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The Reserve Bank of Australia (RBA) Board raised the cash rate by 0.25% to 2.60% at its October 2022 meeting, a lower increase than many expected. The lower than expected rise suggests that inflation pressures, particularly wages growth, will be more subdued in Australia than overseas. Comparatively, Australian households are more sensitive to interest rates with more than 60% of mortgages variable rate loans. This is unlike the US where most borrowers are on 30-year fixed loans.
The increase in interest rates is starting to take effect helping to restore price stability. However, in its statement, the RBA said that it will be a challenge to return inflation to 2-3% while at the same time “keeping the economy on an even keel”. It concluded the path to achieving this balance is “a narrow one and it is clouded in uncertainty”.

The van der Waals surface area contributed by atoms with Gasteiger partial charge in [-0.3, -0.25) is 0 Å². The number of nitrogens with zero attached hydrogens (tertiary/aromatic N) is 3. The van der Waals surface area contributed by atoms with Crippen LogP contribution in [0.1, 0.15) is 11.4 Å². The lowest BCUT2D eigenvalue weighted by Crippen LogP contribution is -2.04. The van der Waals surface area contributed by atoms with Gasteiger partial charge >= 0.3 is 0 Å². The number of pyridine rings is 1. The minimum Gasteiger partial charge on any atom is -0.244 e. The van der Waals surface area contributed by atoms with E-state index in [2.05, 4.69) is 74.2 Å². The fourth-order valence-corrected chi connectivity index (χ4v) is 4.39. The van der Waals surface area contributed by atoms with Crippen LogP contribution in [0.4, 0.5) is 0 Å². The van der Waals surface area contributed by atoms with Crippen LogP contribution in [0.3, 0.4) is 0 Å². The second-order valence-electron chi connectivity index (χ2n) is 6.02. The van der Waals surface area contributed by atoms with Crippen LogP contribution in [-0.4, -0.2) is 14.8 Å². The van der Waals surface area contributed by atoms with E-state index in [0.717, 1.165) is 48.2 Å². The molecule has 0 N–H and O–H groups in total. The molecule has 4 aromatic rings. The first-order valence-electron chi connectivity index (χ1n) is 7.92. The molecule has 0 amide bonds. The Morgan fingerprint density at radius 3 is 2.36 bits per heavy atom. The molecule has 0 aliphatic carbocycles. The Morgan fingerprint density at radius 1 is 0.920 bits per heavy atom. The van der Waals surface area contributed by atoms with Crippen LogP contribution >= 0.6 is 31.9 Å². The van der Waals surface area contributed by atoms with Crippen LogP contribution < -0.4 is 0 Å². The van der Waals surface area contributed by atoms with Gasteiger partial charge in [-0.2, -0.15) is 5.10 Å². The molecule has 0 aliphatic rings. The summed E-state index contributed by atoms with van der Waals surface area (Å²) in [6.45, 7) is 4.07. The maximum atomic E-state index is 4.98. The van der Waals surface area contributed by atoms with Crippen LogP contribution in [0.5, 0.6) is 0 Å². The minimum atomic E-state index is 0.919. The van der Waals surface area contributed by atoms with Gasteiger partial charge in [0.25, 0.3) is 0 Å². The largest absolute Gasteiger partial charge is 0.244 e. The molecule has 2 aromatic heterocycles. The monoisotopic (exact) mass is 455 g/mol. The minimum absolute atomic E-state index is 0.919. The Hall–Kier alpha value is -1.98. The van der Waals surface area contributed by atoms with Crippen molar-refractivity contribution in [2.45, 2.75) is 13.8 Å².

In housing, the correction in house prices deepened and broadened across Australia, with capital city prices falling by 1.4% in September 2022, rounding out a 4.3% decline over the third quarter. Housing finance approvals also continued to mirror the broader correction to date, with further declines across investor and owner-occupier loans.
So, where does all of this leave us? Inflation will stay higher for longer than originally anticipated. As a result, interest rates are expected to continue to increase, albeit at a slower rate, with the RBA resetting their view along the journey. Economists are predicting that the cash rate will increase to somewhere between 3.10% and 3.85% in the first half of 2023 and then remain stable until early 2024 before RBA policy pivots and interest rates lower in early 2024.